How to Paint Everything: Draculas (and other Vampires)

In our How to Paint Everything series, we take a look at how to paint well, everything. We look at painting different models from various ranges and examine several different methods and techniques for painting them. With Halloween fast approaching, we’re looking at how to paint the spookiest monsters around. In today’s HTPE, we’re looking at how to paint Draculas. And also other vampires, we guess.

In broad terms, vampires as creatures who feed on the essence of the living to survive have been around for thousands of years, with mentions in folklore from ancient Mesopotamia, Hebrews, Greeks, Romans, and Manipuri. These proto-vampire spirits and daemons who drained lifeforce all pale in comparison to the real bad boy of modern horror fiction however: Dracula. Introduced in Bram Stoker’s gothic horror novel written in 1897, Count Dracula is based on the Eastern European folklore about vampires that emerged in the middle ages. Dracula’s name and some of his appearance and original history are inspired by Vlad III Dracula, the former ruler of the Wallachia region of Romania. Dracula was historically renowned for his cruelty; he had been nicknamed “Vlad the Impaler” for his habit of impaling his enemies on stakes. One such account of this occurs during the Ottoman War, wherein Turkish soldiers arrived at a the town of Targoviste to discover a “forest” of impaled corpses left behind by Vlad’s men.

While Dracula wasn’t an immediate best seller, it quickly gained steam and became widely known. Dracula as less of a horrible monster and a more seductive one paved the way for countless interpretations of the character as less of a “hateful, murderous dude who impaled babies” and more of a “tragic, gothic loner” or a Byronic hero (Stoker’s Dracula falls into this Byronic mold already but I’d argue he becomes even moreso in the two hundred years following). This also makes Dracula and the vampires that follow him easy marks for romance novels and teen fiction, where the notion of vampires as eternally young and beautiful, mysterious, and dangerous lovers is pure gold.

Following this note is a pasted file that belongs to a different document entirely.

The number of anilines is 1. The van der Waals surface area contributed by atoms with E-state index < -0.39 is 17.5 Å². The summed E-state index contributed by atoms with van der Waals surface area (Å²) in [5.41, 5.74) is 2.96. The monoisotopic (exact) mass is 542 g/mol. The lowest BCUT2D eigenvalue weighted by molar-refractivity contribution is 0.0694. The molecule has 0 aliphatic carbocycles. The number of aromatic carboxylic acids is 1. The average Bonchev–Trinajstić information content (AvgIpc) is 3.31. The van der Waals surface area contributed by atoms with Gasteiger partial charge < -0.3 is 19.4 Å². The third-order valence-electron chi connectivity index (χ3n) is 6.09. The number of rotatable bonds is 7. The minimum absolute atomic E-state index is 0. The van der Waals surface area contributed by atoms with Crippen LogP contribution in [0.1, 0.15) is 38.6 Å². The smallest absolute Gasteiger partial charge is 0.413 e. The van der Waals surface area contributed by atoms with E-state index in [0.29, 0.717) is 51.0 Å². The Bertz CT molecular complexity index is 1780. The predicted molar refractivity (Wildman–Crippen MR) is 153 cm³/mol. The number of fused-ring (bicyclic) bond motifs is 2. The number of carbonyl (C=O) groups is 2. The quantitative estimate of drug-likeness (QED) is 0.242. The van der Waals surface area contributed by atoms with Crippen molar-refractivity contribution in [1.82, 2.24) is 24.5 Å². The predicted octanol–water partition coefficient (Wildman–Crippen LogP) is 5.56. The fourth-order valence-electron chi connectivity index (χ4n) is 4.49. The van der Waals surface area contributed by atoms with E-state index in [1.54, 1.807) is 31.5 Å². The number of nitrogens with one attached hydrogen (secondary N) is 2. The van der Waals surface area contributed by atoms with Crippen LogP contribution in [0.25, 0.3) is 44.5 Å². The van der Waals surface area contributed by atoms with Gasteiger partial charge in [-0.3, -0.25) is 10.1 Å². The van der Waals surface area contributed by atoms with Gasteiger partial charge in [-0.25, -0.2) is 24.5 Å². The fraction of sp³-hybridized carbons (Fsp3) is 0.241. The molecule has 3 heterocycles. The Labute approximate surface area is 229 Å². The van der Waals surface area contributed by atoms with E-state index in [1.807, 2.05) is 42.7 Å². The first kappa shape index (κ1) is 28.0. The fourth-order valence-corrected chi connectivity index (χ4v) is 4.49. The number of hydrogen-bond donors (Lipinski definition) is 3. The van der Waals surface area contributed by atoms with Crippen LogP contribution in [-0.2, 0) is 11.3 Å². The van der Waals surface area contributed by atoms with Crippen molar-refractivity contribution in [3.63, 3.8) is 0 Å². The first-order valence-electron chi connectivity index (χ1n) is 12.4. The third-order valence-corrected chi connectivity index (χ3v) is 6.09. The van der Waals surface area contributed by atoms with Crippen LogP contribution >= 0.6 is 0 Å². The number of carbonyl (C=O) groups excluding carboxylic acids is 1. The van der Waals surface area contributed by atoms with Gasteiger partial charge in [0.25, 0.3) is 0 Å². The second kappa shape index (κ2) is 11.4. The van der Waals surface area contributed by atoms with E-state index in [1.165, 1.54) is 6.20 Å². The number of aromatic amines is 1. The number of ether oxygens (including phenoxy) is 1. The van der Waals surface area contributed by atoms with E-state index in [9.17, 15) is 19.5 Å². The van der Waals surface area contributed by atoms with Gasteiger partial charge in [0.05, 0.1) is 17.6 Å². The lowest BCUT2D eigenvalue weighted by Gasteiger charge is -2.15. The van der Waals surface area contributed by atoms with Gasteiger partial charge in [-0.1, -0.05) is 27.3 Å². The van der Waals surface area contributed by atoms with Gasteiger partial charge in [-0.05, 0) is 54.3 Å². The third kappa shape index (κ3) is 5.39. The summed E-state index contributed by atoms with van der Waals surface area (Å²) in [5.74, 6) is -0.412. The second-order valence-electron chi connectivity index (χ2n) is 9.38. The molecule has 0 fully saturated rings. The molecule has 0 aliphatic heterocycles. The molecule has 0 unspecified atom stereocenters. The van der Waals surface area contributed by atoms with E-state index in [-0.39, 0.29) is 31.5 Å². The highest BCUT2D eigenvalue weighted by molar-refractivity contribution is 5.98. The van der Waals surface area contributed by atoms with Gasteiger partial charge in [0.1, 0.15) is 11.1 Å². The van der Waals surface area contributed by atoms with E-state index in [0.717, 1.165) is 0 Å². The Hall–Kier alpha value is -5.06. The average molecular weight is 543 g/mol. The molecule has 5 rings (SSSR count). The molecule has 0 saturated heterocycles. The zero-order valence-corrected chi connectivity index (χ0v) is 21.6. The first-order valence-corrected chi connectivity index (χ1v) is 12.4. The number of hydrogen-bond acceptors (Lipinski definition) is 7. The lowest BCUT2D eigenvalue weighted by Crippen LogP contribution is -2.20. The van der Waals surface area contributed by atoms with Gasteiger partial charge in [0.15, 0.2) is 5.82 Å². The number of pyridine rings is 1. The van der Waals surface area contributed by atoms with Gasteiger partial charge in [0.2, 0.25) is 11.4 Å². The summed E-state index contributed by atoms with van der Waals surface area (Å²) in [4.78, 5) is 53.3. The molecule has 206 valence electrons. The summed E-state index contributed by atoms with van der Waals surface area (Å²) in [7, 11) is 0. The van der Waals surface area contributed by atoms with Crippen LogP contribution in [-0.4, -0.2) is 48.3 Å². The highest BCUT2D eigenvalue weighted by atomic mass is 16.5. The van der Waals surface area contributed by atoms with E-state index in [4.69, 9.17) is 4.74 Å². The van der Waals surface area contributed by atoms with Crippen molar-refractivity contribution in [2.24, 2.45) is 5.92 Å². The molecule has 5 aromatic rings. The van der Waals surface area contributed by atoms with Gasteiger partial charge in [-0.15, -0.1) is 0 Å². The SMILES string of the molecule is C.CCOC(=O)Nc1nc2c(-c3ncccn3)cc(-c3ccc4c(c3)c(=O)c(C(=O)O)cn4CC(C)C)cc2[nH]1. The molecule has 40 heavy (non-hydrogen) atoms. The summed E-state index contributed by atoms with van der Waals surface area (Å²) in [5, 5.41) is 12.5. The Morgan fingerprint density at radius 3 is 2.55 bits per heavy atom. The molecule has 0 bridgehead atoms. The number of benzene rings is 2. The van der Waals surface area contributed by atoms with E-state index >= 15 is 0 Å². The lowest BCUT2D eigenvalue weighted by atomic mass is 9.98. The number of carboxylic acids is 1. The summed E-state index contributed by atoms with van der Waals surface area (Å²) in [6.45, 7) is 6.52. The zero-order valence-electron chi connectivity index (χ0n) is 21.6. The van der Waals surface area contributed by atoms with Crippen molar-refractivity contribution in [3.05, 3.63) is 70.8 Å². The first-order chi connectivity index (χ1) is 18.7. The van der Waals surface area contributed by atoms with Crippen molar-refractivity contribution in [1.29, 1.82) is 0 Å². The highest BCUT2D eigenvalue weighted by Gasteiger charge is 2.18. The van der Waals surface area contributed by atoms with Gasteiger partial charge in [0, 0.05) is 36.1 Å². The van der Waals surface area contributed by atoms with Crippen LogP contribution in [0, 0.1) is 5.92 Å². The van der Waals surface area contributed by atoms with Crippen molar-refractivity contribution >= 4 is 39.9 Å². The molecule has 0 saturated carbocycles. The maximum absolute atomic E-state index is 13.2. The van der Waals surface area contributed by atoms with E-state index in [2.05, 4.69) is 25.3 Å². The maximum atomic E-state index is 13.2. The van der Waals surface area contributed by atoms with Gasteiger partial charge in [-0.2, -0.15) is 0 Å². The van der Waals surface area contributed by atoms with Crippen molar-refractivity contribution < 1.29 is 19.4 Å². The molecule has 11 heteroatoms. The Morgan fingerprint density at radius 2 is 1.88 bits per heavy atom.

Where to Read/Watch More

  • Bram Stoker’s Dracula isn’t the first vampire novel – that honor belongs to Johann Wolfgang Von Goethe’s The Bride of Corinth from 1797. Both are interesting historical reads, and Dracula is considered a classic. Sheridan Le Fanu’s 1871 novel Carmilla, also likely served as an inspiration for Stoker’s Dracula.
  • The long-running Castlevania series focuses on Dracula as its main antagonist and has some absolute all-timers in its library. Symphony of the Night (PSX), Castlevania III (NES), and Aria of Sorrow (GBA) are probably the best of the bunch, but there are easily another dozen games I could rattle off that’d be worth your time. While we’re on this note, Netflix’s Castlevania animated series, written by Warren Ellis, is also very good and features a lot of Dracula’s contemporary vampires, giving a lot more screen time to Carmilla.
  • Anne Rice’s vampires books all but establish everything you’ve read about modern fictional vampires as a shadow group that secretly direct governments and war with werewolves, though they don’t really cover Dracula specifically. Just a bunch of other vampires like Lestat. They’re cool too, I guess.
  • Dracula (1931) featuring Bela Lugosi’s iconic turn as the vampire is considered a classic, as is Werner Herzog’s Nosferatu the Vampyre (1979).

 

Painting Draculas (and other vampires)

Painting Vampires is about nailing a few things: The pale flesh, the suave sophistication (and typically regal clothing), and what will probably need to be a blood spatter or two. Here we’re really covering Draculas, but if you want 40k’s own Dracula, check out our tutorial on how to paint Mephiston, Lord or Death.

Skails’ Method

Paints Used:
Vallejo Game Color Stonewall Grey
Citadel Druchii Violet Shade
Citadel Pallid Wych Flesh
Citadel Khorne Red
Vallejo Game Color Dead White
Vallejo Game Color Sun Yellow
Pro Acryl Burnt Orange

(1)The skin starts with a base coat of Stonewall Grey, followed by (2) a recess wash of Druchii Violet. The trick here is to carefully put the wash where you want it, rather than slathering the whole thing. So here it is in and around the eyes, ears, in the creases around nose and cheeks, and under cheekbones.
(3) Next comes the initial highlight layer- a 1:1 mix of Stonewall Grey and Pallid Wych Flesh. This mix is put mostly on the upward facing angles of the face- The brow ridge, bridge of the nose and tops of nostrils, tops of cheeks, lips, chin, tops of ears, teeth, eyelids.

(4) This next step is a finer highlight of Pallid Wych Flesh on the most prominent angles, leaving enough of the previous layer to provide a transition- Very tops of cheeks, bridge of nose, brow ridge, chin, tips of ears, lips. The eyes are painted in with Khorne Red.
(5) Final step is to hit most of the teeth with Dead White and highlight the eyes with a mix of Sun Yellow and Burnt Orange (Any yellow plus orange would work for this step).